Al was great on the camera, and we had to cut some fun stories out to keep it at a reasonable length.

We produced the “We are Everi” corporate video during that rebranding project to allow the CEO to get in front of the company to explain where they were heading and boost employee morale. While he wasn’t the most vibrant personality we’ve worked with, we heard employees accepted his heartfelt message and bought into the plan. 

Show off your corporate expertise

Compass Made — a company we helped rebrand — felt it was essential to have a series of videos that gave potential customers a feel of what was possible at its facilities in Fremont, California, and Demming, New Mexico.

The trip to Fremont was easy enough. Traveling to Demming is a story we have to tell on another day. Still, while there, we wanted to make sure to show off the company’s commitment to delivering the best cable harnesses to its transportation clients. You might not think that’s the sexiest thing in the world, but learning the intricacies of the product was crazy interesting.

The tricky bit about producing the cable harness video is that we needed to avoid showing proprietary information. That meant being careful during the shoot, blurring information, or picking alternate shots during post-production.

When are animated videos a good idea?

We partnered with our friends at Circa Now to create a series of animated videos for the Oakland International Airport. These videos were nominated for a slew of airport marketing awards. 

The trio of videos answered marketing pain points the airport’s marketing team was looking to solve. We relied on the same animation style and VO talent to ensure the pieces were familied. Our team brought clarity to the client’s concept, wrote the scripts, co-directed the animator and VO talent.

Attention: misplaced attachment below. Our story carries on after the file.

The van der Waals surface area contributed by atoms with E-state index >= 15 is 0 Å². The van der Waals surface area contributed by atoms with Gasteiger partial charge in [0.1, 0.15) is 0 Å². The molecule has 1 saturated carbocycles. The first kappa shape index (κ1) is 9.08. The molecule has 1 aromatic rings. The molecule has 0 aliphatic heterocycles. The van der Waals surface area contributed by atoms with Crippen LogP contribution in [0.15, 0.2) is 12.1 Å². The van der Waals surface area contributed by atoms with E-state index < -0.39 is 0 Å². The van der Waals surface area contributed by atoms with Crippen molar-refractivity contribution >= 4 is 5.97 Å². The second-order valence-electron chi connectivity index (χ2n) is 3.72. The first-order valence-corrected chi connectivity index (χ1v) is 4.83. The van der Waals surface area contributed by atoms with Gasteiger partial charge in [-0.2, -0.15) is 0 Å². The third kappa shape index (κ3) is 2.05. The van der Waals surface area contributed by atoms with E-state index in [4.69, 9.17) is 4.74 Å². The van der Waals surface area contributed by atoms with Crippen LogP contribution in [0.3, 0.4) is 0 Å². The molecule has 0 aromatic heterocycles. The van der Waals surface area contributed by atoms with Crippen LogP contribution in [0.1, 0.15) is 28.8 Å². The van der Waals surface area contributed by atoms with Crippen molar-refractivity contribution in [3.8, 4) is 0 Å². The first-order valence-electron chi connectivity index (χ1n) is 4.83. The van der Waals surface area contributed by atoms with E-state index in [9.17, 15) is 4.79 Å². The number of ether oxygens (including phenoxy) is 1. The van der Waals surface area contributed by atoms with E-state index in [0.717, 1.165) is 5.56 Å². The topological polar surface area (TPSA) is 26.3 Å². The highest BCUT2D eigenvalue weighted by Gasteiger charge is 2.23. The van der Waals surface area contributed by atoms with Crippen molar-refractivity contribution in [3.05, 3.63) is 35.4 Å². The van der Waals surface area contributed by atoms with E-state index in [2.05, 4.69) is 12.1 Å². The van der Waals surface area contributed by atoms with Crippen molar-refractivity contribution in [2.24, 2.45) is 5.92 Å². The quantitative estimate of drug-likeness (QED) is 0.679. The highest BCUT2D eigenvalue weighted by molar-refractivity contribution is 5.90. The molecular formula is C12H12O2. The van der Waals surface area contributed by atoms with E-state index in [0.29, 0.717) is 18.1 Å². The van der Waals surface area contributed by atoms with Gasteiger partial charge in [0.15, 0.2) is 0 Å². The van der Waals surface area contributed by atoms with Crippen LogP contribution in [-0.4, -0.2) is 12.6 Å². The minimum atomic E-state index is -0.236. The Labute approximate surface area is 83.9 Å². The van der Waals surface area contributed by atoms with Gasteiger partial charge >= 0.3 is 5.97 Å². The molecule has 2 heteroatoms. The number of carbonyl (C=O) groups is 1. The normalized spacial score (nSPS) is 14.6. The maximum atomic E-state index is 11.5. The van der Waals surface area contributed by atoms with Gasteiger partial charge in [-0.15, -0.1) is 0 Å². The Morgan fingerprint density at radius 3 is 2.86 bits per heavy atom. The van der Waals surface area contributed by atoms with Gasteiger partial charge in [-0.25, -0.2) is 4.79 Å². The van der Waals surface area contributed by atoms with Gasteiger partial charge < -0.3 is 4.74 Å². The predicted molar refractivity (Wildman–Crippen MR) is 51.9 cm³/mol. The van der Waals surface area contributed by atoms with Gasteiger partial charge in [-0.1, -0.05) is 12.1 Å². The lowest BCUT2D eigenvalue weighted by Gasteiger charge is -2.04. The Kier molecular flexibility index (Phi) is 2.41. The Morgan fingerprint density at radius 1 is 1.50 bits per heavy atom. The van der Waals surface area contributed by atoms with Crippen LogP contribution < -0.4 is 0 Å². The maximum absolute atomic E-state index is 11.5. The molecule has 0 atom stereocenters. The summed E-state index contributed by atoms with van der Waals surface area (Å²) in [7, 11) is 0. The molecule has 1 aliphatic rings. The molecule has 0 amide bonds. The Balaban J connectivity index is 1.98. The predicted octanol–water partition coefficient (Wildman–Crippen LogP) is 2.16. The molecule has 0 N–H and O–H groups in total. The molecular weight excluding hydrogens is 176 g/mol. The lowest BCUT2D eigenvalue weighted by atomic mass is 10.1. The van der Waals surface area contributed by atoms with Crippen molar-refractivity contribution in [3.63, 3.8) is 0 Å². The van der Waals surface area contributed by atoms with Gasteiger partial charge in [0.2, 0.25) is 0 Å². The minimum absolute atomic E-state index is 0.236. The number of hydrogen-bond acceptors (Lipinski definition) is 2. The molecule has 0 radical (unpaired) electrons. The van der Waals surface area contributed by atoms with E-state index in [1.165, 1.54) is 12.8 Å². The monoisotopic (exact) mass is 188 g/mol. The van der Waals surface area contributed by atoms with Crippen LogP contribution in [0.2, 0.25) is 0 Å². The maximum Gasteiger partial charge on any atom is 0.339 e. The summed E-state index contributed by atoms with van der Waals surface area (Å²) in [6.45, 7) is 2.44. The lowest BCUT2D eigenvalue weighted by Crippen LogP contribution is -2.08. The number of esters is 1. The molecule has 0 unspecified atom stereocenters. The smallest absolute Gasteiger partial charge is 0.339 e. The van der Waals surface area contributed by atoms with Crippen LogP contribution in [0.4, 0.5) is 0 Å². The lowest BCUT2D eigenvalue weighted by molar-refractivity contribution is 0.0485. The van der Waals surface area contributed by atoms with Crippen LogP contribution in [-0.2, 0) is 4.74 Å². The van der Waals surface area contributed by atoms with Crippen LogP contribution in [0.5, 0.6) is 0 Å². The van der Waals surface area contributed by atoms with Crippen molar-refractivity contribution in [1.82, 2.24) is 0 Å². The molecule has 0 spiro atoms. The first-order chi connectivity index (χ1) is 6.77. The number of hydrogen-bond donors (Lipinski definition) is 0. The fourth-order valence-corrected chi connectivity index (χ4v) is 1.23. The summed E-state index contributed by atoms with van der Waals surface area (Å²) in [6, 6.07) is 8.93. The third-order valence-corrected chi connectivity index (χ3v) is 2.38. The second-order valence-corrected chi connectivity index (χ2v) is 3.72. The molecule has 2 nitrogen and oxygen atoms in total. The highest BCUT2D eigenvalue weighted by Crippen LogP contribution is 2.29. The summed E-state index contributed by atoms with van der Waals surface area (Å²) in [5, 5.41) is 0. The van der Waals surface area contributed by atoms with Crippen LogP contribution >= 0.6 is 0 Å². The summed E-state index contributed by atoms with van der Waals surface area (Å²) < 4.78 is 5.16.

Our first foray into creating animated videos came when we were helping introduce a now-defunct health social media network called WellFX. Our scripts — in English and Spanish — needed to convey how a community approach to overcoming health challenges was better than trying to do it alone. We needed to show that the platform was safe, easy, and successful. 

Using video for a press release

The media is BOMBARDED with email press releases every day (David used to be part of the media, so this is not a theory here.), and at a certain point, they begin to tune out anything that smells like a press release. 

When the owners of CycleBar Berkeley asked us to help with their launch PR we wanted to do something different. So, we shot a video press release. Not only was it a great way to get the information out we needed the media to know, but it was also a great way to show how passionate the owners were about their new business.

The outtakes from this video are pretty funny, and these two were good sports about it all. We think it shows.

Interview your experts

There are times when a video is the easiest way to answer questions about your company’s solutions, philosophy, and people. Rather than guessing what your audience wants to know, ask them on social media, send out a quick email blast, or even (gasp!) call around and ask.